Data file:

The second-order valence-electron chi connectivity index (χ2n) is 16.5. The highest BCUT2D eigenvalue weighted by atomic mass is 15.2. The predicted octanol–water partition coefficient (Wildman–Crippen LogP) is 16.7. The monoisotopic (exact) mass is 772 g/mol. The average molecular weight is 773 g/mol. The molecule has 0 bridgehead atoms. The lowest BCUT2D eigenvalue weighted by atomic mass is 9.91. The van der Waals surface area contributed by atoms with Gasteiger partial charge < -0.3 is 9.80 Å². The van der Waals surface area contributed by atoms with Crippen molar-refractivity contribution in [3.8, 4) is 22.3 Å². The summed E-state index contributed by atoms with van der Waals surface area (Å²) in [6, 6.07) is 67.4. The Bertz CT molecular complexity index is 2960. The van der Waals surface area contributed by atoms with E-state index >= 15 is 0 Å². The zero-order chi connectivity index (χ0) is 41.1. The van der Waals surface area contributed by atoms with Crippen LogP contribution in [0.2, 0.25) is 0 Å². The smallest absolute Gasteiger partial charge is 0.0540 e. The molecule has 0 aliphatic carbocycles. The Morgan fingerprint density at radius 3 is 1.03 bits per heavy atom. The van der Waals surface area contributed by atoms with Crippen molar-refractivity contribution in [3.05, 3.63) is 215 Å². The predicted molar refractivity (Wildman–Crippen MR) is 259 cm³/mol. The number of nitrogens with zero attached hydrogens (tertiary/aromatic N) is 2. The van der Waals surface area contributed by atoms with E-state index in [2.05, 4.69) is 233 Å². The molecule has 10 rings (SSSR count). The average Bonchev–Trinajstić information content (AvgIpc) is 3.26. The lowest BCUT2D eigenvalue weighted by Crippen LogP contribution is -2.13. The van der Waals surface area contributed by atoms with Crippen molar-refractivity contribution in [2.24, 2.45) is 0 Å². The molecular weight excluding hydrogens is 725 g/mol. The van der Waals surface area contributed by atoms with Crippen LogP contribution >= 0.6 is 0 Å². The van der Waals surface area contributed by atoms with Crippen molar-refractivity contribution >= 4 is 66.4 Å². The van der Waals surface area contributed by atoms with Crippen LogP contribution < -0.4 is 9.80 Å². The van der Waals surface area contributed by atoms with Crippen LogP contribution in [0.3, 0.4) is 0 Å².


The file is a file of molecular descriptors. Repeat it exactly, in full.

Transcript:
The second-order valence-electron chi connectivity index (χ2n) is 16.5. The highest BCUT2D eigenvalue weighted by atomic mass is 15.2. The predicted octanol–water partition coefficient (Wildman–Crippen LogP) is 16.7. The monoisotopic (exact) mass is 772 g/mol. The average molecular weight is 773 g/mol. The molecule has 0 bridgehead atoms. The lowest BCUT2D eigenvalue weighted by atomic mass is 9.91. The van der Waals surface area contributed by atoms with Gasteiger partial charge < -0.3 is 9.80 Å². The van der Waals surface area contributed by atoms with Crippen molar-refractivity contribution in [3.8, 4) is 22.3 Å². The summed E-state index contributed by atoms with van der Waals surface area (Å²) in [6, 6.07) is 67.4. The Bertz CT molecular complexity index is 2960. The van der Waals surface area contributed by atoms with E-state index >= 15 is 0 Å². The zero-order chi connectivity index (χ0) is 41.1. The van der Waals surface area contributed by atoms with Crippen LogP contribution in [0.2, 0.25) is 0 Å². The smallest absolute Gasteiger partial charge is 0.0540 e. The molecule has 0 aliphatic carbocycles. The Morgan fingerprint density at radius 3 is 1.03 bits per heavy atom. The van der Waals surface area contributed by atoms with Crippen molar-refractivity contribution in [3.05, 3.63) is 215 Å². The predicted molar refractivity (Wildman–Crippen MR) is 259 cm³/mol. The number of nitrogens with zero attached hydrogens (tertiary/aromatic N) is 2. The van der Waals surface area contributed by atoms with E-state index in [2.05, 4.69) is 233 Å². The molecule has 10 rings (SSSR count). The average Bonchev–Trinajstić information content (AvgIpc) is 3.26. The lowest BCUT2D eigenvalue weighted by Crippen LogP contribution is -2.13. The van der Waals surface area contributed by atoms with Crippen molar-refractivity contribution in [2.24, 2.45) is 0 Å². The molecular weight excluding hydrogens is 725 g/mol. The van der Waals surface area contributed by atoms with Crippen LogP contribution >= 0.6 is 0 Å². The van der Waals surface area contributed by atoms with Crippen molar-refractivity contribution >= 4 is 66.4 Å². The van der Waals surface area contributed by atoms with Crippen LogP contribution < -0.4 is 9.80 Å². The van der Waals surface area contributed by atoms with Crippen LogP contribution in [0.3, 0.4) is 0 Å².